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01 November 2004 @ 11:34 am
the holidays are here...  
*weak cheer*

And I'm here. I haven't been friends-locking posts or anything. I just haven't been posting. Work is kinda crazy and will get crazier. I'm usually on a 3-person editorial team, but one editor is reassigned for the next two months, and the other editor just left the team last week, rather unexpectedly. So I'm the only CS editor and policy on-call for the next two months, in the prime holiday--i.e., retail--season. I don't know how chatty I'll be during this time. :>) But all is well. NaNoWriMo begins today, and I'm supposed to begin writing. ::bites nails:: Mmmyeah.

I use the icon of zen.
 
 
 
kassrachel on November 1st, 2004 11:40 am (UTC)
Grr and argh. Abandoned by your fellow editors! What a world.

Plus NaNoWriMo. And holidays/retail/work. eek.

I wish you much zen. :-)
Trepkos: snuggle bunniestrepkos on November 1st, 2004 11:43 am (UTC)
Always good to see your icon appear.
Don't let work get you stressed out.
We'll be here when you resurface, whenever that is.
XXX
LadyCatladycat777 on November 1st, 2004 11:43 am (UTC)
*sends you more zen*

Glad to know you haven't drowned. Yet :)

*snuggles*
saussy: Rock On (awmp)7spoons on November 1st, 2004 11:44 am (UTC)
I offer you the icon of rock, because you are going to rock the fuck out of NaNoWriMo.
Herself_nycherself_nyc on November 1st, 2004 11:53 am (UTC)
I'm SO glad to hear you're doing NaNoWriMo.
ruthless1ruthless1 on November 1st, 2004 11:53 am (UTC)
I offer you no icon. But I do send a prayer to the typist in the sky - that your keyboard rocks on even while you are not there. That a little ghostie bug comes out and helps you edit like mad and that perhaps even best of all...they get you some editorial help!
In the meantime - we shall keep the peace for you and anxiously await some more spander whenever you feel up to it.

Poshykittyposhcat on November 1st, 2004 12:03 pm (UTC)
Write! Write! Write!

Yeah, that's right, I'm not doing it. :0) But you know we're all pulling for you...except maybe the co-editor who abandoned you two months before Christmas retail season. ::glares at said person::
bleu_lavandebleu_lavande on November 1st, 2004 01:58 pm (UTC)
CS editor? I hope you don't mind me asking, but what does CS stand for? Crime Scene Editor, perhaps? ;-) (I work for a publishing house, so I'm curious.)

Nice to read you again -- I was slightly worried. Autumn is a bitch.
namastenancynamastenancy on November 1st, 2004 03:15 pm (UTC)
NaNoWriMo


You might want to check this link out

http://www.livejournal.com/users/rezendi/58395.html

She has a tongue-in-cheek commentary on how not to become a writer but I think that her comments on NaNoWriMo are well taken:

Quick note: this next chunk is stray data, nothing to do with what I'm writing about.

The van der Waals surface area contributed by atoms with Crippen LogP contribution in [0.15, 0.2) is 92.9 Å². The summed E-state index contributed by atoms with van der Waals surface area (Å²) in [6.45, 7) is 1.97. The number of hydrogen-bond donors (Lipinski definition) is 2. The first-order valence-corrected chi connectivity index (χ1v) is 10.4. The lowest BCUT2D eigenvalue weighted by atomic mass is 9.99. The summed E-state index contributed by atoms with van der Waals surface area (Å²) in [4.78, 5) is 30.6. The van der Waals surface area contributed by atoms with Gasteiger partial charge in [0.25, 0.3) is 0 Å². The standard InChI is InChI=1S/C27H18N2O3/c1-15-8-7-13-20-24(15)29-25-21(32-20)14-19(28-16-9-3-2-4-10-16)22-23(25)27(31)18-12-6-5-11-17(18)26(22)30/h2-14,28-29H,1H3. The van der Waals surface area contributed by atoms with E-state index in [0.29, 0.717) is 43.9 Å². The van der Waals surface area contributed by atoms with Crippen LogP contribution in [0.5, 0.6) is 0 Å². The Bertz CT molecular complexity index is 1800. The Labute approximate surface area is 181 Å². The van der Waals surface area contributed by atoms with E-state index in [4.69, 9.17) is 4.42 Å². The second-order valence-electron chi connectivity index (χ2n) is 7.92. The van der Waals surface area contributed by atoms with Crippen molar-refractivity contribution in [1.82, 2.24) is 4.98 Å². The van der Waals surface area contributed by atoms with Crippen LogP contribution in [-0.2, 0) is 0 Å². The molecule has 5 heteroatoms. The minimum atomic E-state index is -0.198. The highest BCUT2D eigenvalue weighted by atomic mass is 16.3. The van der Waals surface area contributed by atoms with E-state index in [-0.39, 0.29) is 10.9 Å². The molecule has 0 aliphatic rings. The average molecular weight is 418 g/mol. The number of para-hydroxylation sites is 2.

2. Do NaNoWriMo

Offhand I can't think of any better way to turn potential competition into nonwriters than by having them do NaNoWriMo.

First, it's a false gimmick. 50,000 words is not a novel. It should be, and fifty years ago it would have been, but Novel Size has bloated, and books today must be big. (Yes, there are exceptions, there are always exceptions.) My first published novel started at 75,000 words, and this concerned my publisher greatly; even fattened out to 90,000, they thought it scrawny.

Second, writing that much in a month while working full-time is hard. That's how much I write in a month, when I'm writing, and I write fast, and I write full-time (well, part-time, 25 hrs/week. I told you it was cushy). Writing is like anything else: if you try and do too much of it when you're already half-drained, the quality of what you produce goes way down. This makes it very likely that NaNoWriMo's result will be sufficiently crappy that it will be no good either for expansion or revision. First drafts can and often should be bad, yes, but dreadful is often impossible to fix.

Third, a NaNoWriMo book will be such a draining hassle to produce that the writer will have strong negative associations with novel-writing for a long time thereafter - especially if they fail to finish. Even if they 'succeed', they're not likely to think much of their own abilities when they reread their output. This kind of negative experience ought to keep dozens of otherwise capable writers off bookstore shelves, praise the Lord.



namaste SF Nancy
kaydee23kaydee23 on November 7th, 2004 07:59 am (UTC)
In honor of International Feedback Day, I'm writing to thank you for all your incredible writing. I've read all your Spander about 15 times a piece, I love it that much. You more than anyone make me believe that Xander and Spike could end up together.